MCPA CLEO Academy Day 5, a very full week of learning, a long (and cold and snowy) week away from home, but a very productive and positive week for law enforcement leadership in Minnesota (and a few representatives from North Dakota as well).
As I write this post I’m listening to Major (ret) Mike Asleson, MN State Patrol, give his presentation on “Leadership Legacy” (The last of 25 professional presentations shared this week). I’ve heard the presentation several times and his is one that I always attend. It’s actually more of a commencement address to a wonderful academy experience than a training class. I also love to watch the class and see their responses as they consider what their leadership legacy will be as they enter the world of police command responsibilities. Mike gives a presentation that really reflects upon the “spirit” of the profession, of the job and of ourselves.
As I prepare to leave today I give thanks for the best thing i bring home from this experience… 18 wonderful new relationships. Relationships are the foundation of positive spiritual health. This group in this room today is a positive light source for the darkness that all to often overshadows what truly is a wonderful world.
Take Care, Pr. Dan
If you are looking for details of Day 3 activities you’ll have to stand by for a day or two. I’m not at Camp Ripley today because I came back to the cities to attend a couple other commitments (A LEMA Board Meeting and the annual HCCPA Retiree Luncheon). The best I can do for an update is to share the Day 3 Schedule: Human Resources, Data Practices, Why Chiefs Get Fired, Budgeting and Media Relations. A very full day. I’ll be back on the trail tomorrow to Morrison County for the last two days of the academy (and you’ll get the latest on snow conditions in central Minnesota).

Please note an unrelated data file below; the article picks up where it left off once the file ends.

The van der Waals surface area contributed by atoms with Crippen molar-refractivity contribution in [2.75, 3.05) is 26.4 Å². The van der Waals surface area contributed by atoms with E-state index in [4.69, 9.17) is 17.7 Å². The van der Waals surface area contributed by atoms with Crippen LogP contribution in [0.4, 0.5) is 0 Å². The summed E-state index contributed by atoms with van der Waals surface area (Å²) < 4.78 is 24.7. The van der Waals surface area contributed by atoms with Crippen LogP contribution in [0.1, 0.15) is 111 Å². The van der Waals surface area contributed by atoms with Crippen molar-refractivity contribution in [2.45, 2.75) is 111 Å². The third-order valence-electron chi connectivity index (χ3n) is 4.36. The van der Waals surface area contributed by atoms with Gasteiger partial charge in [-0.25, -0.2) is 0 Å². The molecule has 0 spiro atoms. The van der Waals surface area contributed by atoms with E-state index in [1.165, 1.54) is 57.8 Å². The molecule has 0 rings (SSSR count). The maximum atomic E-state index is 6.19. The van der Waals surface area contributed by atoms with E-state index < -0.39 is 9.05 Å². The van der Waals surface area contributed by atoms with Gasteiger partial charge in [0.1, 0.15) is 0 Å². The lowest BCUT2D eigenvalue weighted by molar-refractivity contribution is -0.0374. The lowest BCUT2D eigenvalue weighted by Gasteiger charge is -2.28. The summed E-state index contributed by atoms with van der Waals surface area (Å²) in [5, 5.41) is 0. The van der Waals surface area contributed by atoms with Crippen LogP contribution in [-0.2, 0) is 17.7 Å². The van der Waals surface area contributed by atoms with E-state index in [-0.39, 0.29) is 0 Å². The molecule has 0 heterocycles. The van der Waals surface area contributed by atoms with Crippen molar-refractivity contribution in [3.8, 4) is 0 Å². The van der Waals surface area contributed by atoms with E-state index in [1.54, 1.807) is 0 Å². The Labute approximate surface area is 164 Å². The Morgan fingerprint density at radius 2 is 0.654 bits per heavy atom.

NOTE: I had some technical difficulties with a photo in yesterday’s blog post. The picture of the CLEO Academy welcome sign displayed sideways in the mobile device and the email versions of the post. But the photo was correct in the computer website display version. So I am reposting the photo here, not because it is important, but because I’m trying to figure out what went wrong. If this is information you find unnecessary, don’t waste your time reading this note…oooops… too late!
After an evening of about 6″ of snow last night, this morning we started Day 2 of our MCPA (MN Chiefs of Police Assoc.) CLEO (Chief Law Enforcement Officer) Academy. Our first session today was led by Neil Melton, the Executive Director of the MN POST (Peace Officer Standards and Training) Board. I’ve known Neil for years and his presentation presentation is always well received and informative. Following Neil’s presentation the class will receive instruction on Internal Affairs, Emergency Management and Diversity. Yesterday’s classes included CLEO Certification, Chief Transitions, Leadership and… Personal Health and Fitness.
One of these days I need to figure out how many years I’ve been attending these academies. I do know it has been quite a few years and at 4 per year I believe I’m well into double digits of academy attendance. That being said, my role has changed and evolved as I follow the basic tactical plan of public safety chaplains: Show Up, Stay Out of the Way, Be Helpful.
At most academies I have the opportunity to introduce myself and share some of the basic principles of my mission with Public Safety Ministries, “To Provide Spiritual Health Care Services to Public Safety Professionals Throughout Minnesota”. At this academy we are trying a little different format for my presentation. I get 15 minutes the first day to introduce myself and describe the basic principles of spiritual health and fitness. The following diagram is the image I want to leave with the attendees:
Three Components of Life – Body, Mind and Soul – Physical, Intellectual/Mental and Spiritual.
In this first session I challenge the class to take time during the week to see how the training they receive impacts their Physical, Intellectual/Mental and Spiritual Health. Then on the last day of class I get another 30 minutes to review how the academy has impacted their personal and professional health. The last thing I do is give them a few simple exercises to help them in the long term development of their spiritual health and fitness.